Charlie Puth gained his fame through posting pop and doo-wop videos on YouTube since 2009. Nine Track Mind is his first album, which features the infectiously catchy single ‘Marvin Gaye’ featuring Meghan Trainor, that has bound to have gotten on your nerves already. Puth attempted to honour the soul and Motown legend (whose music, lyrics and voice cannot be compared to Puth’s) but fails to do so with this single due to the repetitiveness and meaninglessness of the song and the fact that Puth is not a soul singer. Rather, it seems Puth used such a well-known and acclaimed artist to make try and manufacture a fame of his own.
It’s sad to think that most people will sing Puth’s song now when Marvin Gaye’s name comes up rather ‘I Heard It Through The Grapevine’. ‘Marvin Gaye’ is overly joyous and bouncy and is one of those pop songs that refuse to stop getting stuck in your head like Eliza Doolittle’s sickly sweet ‘Pack Up’. It shows us that as long as an up and coming artist makes a song catchy enough and sings with a popular artist of the time, it’s bound to do well. At least the tribute is vibrant and merry enough to be a celebration of Gaye’s life rather than a eulogy of sorts.
Some believe that Puth is bringing back old school Motown, but it’s hard to see this in his new album. It’s definitely pop with doo-wop rhythms, but it’s nowhere near the likes of Motown classics just because it uses finger clicking and references a quintessential Motown figure.
The album opens with the rather uninspiring ‘One Call Away’ that feels more like an album filler than an enticing first track. The song has the cringe-worthy lyric ‘Superman’s got nothing on me’, just one of the face-palm moments in the album. ‘One Call Away’ is followed up by ‘Dangerously’ that was another outstandingly cringe-y track. Puth deliberately makes his singing of “I loved you dangerously” choppy and fragmented, because the adjective ‘dangerously’ really doesn’t fit in the lyrics. He then decides to quickly repeat ‘I love you’ at the end of the song that may rile you as much as when you find yourself singing ‘let’s Marvin Gaye and get it on’ for the hundredth time, a day after you heard someone say ‘Marvin Gaye’.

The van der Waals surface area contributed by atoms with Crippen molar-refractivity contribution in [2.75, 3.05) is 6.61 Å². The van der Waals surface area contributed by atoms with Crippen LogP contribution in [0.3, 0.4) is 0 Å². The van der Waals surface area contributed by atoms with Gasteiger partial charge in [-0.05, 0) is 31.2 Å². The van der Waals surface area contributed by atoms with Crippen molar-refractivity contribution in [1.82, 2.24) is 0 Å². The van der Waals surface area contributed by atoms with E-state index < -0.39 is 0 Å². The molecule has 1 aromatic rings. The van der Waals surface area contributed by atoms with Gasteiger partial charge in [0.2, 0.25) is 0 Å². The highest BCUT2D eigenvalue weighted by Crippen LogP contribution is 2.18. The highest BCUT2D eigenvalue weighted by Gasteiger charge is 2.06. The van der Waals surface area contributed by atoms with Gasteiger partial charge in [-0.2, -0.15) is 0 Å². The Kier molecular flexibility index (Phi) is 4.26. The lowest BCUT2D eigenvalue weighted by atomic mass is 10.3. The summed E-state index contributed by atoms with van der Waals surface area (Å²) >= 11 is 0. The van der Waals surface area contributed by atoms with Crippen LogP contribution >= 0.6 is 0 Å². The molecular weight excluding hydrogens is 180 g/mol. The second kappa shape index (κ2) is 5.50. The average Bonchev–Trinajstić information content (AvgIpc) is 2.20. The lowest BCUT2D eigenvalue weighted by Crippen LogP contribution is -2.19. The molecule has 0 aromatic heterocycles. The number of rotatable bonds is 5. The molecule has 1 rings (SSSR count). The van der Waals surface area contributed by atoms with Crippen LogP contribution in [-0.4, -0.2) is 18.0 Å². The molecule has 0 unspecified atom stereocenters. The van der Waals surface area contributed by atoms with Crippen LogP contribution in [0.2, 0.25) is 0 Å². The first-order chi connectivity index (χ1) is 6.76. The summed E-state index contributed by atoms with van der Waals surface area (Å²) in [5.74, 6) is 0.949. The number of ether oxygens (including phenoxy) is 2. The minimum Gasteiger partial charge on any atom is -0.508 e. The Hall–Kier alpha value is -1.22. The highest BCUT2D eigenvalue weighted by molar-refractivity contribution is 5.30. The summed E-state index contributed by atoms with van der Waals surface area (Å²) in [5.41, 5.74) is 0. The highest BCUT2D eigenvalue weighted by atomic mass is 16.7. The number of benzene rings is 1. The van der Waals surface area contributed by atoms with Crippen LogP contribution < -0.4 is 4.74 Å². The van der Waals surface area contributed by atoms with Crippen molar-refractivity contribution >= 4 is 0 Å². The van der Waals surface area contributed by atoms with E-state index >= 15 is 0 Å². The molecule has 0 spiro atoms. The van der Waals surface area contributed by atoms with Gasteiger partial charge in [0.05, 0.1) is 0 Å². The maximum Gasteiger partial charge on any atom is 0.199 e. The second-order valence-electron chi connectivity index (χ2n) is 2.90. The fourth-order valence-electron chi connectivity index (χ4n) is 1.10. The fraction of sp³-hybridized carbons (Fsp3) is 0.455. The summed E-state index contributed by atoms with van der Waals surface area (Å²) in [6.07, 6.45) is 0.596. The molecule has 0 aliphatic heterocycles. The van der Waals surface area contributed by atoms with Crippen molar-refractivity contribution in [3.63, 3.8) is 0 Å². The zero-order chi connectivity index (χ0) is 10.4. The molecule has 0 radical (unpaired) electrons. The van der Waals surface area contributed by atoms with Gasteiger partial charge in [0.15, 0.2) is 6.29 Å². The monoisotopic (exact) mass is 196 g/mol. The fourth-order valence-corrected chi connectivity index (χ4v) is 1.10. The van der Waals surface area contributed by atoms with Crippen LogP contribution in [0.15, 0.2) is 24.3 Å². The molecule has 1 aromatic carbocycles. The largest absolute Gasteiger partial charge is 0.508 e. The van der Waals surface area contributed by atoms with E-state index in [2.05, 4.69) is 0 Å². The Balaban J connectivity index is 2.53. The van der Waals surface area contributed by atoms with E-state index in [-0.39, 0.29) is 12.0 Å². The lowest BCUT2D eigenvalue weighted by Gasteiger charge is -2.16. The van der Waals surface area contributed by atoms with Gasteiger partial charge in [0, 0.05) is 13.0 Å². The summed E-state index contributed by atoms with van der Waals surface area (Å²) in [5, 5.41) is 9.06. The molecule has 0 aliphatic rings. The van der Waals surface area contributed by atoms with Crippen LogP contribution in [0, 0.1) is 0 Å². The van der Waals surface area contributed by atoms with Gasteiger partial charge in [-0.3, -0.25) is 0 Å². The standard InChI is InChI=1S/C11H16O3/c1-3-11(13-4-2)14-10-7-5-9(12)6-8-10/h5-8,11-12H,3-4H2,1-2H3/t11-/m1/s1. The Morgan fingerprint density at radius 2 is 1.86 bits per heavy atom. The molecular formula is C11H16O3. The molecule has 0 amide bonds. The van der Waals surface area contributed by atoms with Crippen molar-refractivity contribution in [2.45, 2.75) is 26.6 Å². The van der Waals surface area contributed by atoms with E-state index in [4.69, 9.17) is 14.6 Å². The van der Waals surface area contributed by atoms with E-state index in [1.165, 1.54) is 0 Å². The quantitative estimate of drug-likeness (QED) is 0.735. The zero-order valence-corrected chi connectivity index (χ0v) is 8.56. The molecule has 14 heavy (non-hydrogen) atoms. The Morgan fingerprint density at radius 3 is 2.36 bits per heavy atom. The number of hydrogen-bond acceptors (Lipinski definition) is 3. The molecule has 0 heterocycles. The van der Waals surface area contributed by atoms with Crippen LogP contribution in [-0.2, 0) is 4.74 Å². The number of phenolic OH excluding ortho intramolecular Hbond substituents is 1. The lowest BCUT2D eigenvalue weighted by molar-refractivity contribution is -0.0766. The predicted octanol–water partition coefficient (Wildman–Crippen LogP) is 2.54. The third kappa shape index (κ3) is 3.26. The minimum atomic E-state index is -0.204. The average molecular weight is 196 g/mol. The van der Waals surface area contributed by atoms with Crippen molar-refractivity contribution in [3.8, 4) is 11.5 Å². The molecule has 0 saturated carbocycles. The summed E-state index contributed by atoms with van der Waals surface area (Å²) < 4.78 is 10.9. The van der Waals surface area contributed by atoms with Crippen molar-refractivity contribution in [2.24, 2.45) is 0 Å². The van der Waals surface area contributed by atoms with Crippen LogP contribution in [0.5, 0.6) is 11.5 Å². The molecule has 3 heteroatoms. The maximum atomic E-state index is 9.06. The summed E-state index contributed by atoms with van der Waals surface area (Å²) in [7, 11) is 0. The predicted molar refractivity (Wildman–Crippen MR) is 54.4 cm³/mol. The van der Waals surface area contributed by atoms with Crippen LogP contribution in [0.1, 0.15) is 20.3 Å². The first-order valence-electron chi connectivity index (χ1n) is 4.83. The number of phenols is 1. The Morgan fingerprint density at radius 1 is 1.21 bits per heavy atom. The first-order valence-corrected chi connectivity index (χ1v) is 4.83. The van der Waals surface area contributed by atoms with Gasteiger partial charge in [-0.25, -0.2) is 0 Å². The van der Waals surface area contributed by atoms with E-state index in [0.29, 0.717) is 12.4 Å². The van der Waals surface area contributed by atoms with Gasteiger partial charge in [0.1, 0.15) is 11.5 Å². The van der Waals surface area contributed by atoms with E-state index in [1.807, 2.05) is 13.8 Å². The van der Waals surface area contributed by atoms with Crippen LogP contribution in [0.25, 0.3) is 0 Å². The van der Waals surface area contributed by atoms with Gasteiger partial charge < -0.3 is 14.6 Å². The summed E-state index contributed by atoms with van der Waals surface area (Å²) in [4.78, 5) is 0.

The album ends with the most bearable track, the single ‘See You Again’ featuring Wiz Khalifa, a tribute to the late Paul Walker, from the Furious 7 soundtrack. Again, Puth’s voice between lyrics is off-putting to say the least, but the song seems to do more in terms of paying respects than it does in ‘Marvin Gaye’ possibly because it’s not as infuriating but because some lyrics seem to offer comfort.
Though Puth may have a ‘good voice’, this album doesn’t showcase it in an appealing or satisfying way. The way he sings because of his music and lyrics is annoying and repetitive and doesn’t exhibit him as something different to his contemporaries. Each track, especially ‘Up All Night’ have mind-numbing and exasperating hooks where Puth mostly emphatically sings the song title in a bid to show that he can reach the high notes. The album’s track list is bland, with nothing jumping out at you; it compares to any other other current pop album. You could listen to the album the whole way through and not realise the song has even changed. It seems that Puth’s voice and talent as an artist could be displayed through a better written and more varied album. It would be hard to pick his music out of a line up of Justin Timberlake and One Republic songs.
Emily is currently listening to ‘Open Eye Signal’ by Jon Hopkins
Co-Editor of the Music Section at University of Nottingham’s IMPACT Magazine.